Tuesday, April 10, 2007

Edith Piaf and Vivaldi: I am Waiting for Spring

I’m waiting for it to get warm, for it appears that it is still cold. I am waiting for the day that my hands stop bleeding from this perpetual cold and I can shove them into the earth that is my garden and they’ll come up warm and covered with dirt.

But for now the ground is frozen, the poor worms.
And all I can do to stay warm is to curl underneath quilts, drink red wine and listen to the sultry voice of Edith Piaf.

Once when I was in middle school I had to do a listening assignment for music class. We were told to listen to a piece of classical music and write what we heard. I wrote that while listening to Vivaldi I thought that it really did sound like spring. I wrote that I could almost hear the crocuses and tulips poking through the ground and I could see the birds flit from tree to tree.

I got a D on that paper.

Apparently my music teacher wanted us to write what INSTRUMENTS we heard, not the vivid imaginings of life that were evoked from the music.

I still think that Vivaldi chose a very good title for his piece called “Spring” and perhaps it was because of the discouragement of my middle school music teacher that to this day I continue to enjoy describing music in non-musical terms.

Perhaps it was what got me to the point of thinking that Edith Piaf’s Volume III on vinyl sounds like warmth –it sounds like a hot Paris basement bar, where the walls are made of sweating stone and everyone sitting at little tables seems to be drinking big pitchers of warm sangria, filled to the brim with sun kissed fruit.

Okay, it may be unfair of me to evoke that image, because I did actually hear an Edith Piaf record played in a hot Parisian basement bar where the walls were made of sweating stone and everyone sitting at little tables was drinking big pitchers of warm sangria filled to the brim with sun kissed fruit, but that most certainly was not the first time I heard Edith Piaf. When I did hear Edith for the first time it STILL evoked that image for me, so much so that when I finally was listening to her in Paris in that oven of a bar, I thought that the sangria had gone to my head, because the coming to life of my anti-music-class-listening-assignment-images was so synchronistic.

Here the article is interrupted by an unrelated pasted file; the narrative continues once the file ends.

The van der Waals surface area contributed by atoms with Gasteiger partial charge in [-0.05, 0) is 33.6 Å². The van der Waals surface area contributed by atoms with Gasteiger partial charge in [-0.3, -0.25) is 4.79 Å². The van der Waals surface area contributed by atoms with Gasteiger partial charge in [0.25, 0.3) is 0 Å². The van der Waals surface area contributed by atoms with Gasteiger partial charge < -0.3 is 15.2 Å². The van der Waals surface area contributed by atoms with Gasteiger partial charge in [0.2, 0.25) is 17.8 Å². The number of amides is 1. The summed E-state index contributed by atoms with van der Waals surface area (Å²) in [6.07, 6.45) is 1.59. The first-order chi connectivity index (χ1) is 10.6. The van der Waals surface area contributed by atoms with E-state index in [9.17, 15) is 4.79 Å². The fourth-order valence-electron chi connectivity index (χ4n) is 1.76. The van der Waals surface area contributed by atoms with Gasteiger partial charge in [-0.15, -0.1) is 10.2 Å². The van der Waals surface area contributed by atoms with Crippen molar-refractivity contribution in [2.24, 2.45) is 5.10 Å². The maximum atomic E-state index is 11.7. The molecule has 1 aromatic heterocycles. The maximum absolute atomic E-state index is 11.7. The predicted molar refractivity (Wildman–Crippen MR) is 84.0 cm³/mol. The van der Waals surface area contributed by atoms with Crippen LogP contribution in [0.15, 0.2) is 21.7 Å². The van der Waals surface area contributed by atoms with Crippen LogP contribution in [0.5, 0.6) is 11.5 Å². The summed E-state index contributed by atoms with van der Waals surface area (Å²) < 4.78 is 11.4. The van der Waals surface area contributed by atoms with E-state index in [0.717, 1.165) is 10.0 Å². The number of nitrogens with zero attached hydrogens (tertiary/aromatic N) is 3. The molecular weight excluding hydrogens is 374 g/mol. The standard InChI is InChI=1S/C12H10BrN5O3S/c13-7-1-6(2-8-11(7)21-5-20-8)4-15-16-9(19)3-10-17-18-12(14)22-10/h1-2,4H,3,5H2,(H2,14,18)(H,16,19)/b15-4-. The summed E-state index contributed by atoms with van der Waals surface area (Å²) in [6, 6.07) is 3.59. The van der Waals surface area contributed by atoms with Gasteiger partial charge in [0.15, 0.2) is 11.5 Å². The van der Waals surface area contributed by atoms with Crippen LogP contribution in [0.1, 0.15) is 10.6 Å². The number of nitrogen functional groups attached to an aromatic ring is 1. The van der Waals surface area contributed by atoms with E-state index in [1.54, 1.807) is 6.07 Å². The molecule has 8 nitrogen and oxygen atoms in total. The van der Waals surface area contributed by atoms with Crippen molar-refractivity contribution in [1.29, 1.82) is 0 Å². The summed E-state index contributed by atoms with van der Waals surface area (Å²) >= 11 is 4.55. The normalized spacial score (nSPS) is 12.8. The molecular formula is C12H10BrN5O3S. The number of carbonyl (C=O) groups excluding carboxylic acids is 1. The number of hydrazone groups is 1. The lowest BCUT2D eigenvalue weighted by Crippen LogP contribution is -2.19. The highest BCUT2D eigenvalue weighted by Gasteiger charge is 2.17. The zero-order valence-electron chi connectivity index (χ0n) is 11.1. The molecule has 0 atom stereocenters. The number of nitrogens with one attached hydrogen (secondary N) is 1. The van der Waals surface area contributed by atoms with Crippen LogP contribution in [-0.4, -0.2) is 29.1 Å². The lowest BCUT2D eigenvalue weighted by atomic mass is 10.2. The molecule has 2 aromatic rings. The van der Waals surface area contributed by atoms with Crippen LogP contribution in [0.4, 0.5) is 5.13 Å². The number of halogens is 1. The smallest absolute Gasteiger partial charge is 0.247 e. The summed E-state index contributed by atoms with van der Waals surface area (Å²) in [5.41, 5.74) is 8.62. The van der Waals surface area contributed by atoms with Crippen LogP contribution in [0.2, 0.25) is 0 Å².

Sometimes I find it difficult to describe music in musical terms. Music can be complex, and an attempt at pigeon holing it into one genre or another, or even four overlapping genres can leave out crucial aspects to it. I could easily call Edith’s music a combination of gypsy-French-cabaret-pop, but that would exclude far too much. Edith’s music is like being at the top of a Ferris wheel at a carnival in the center of Moulin. Edith’s music is like a day you spend alone in the city, spending your money only on bouquets of flowers –for yourself. Edith’s music is like when everyone inside is wearing feather boas and sleeveless dresses and everyone outside is wearing wool overcoats and scarves. Edith makes me warm.

So until it gets warm I will listen to Edith, and as soon as it does I will swap in Vivaldi and while I shove my fingers into the earth he will be the perfect accompaniment to the wriggling of the worms and the budding of the trees.

Take that music teacher! (She was just a substitute anyway.)

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